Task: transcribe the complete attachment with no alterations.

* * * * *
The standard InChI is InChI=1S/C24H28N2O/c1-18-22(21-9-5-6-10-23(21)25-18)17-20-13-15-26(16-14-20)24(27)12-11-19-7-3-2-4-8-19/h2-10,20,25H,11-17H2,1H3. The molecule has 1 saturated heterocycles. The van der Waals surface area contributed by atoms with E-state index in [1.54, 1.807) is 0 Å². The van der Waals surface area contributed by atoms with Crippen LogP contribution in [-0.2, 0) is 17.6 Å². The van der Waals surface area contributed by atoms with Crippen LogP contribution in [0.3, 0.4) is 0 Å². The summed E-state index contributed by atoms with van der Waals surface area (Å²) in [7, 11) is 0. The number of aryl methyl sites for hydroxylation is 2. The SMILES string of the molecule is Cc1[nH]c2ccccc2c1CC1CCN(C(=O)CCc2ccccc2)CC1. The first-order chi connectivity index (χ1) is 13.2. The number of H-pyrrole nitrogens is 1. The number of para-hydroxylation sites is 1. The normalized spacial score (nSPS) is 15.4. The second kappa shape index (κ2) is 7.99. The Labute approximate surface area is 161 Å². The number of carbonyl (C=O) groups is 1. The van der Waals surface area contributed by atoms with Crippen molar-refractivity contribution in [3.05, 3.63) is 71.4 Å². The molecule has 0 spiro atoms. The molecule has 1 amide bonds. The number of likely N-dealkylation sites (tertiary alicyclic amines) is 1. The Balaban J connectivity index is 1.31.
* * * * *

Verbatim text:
The standard InChI is InChI=1S/C24H28N2O/c1-18-22(21-9-5-6-10-23(21)25-18)17-20-13-15-26(16-14-20)24(27)12-11-19-7-3-2-4-8-19/h2-10,20,25H,11-17H2,1H3. The molecule has 1 saturated heterocycles. The van der Waals surface area contributed by atoms with E-state index in [1.54, 1.807) is 0 Å². The van der Waals surface area contributed by atoms with Crippen LogP contribution in [-0.2, 0) is 17.6 Å². The van der Waals surface area contributed by atoms with Crippen LogP contribution in [0.3, 0.4) is 0 Å². The summed E-state index contributed by atoms with van der Waals surface area (Å²) in [7, 11) is 0. The number of aryl methyl sites for hydroxylation is 2. The SMILES string of the molecule is Cc1[nH]c2ccccc2c1CC1CCN(C(=O)CCc2ccccc2)CC1. The first-order chi connectivity index (χ1) is 13.2. The number of H-pyrrole nitrogens is 1. The number of para-hydroxylation sites is 1. The normalized spacial score (nSPS) is 15.4. The second kappa shape index (κ2) is 7.99. The Labute approximate surface area is 161 Å². The number of carbonyl (C=O) groups is 1. The van der Waals surface area contributed by atoms with Crippen molar-refractivity contribution in [3.05, 3.63) is 71.4 Å². The molecule has 0 spiro atoms. The molecule has 1 amide bonds. The number of likely N-dealkylation sites (tertiary alicyclic amines) is 1. The Balaban J connectivity index is 1.31.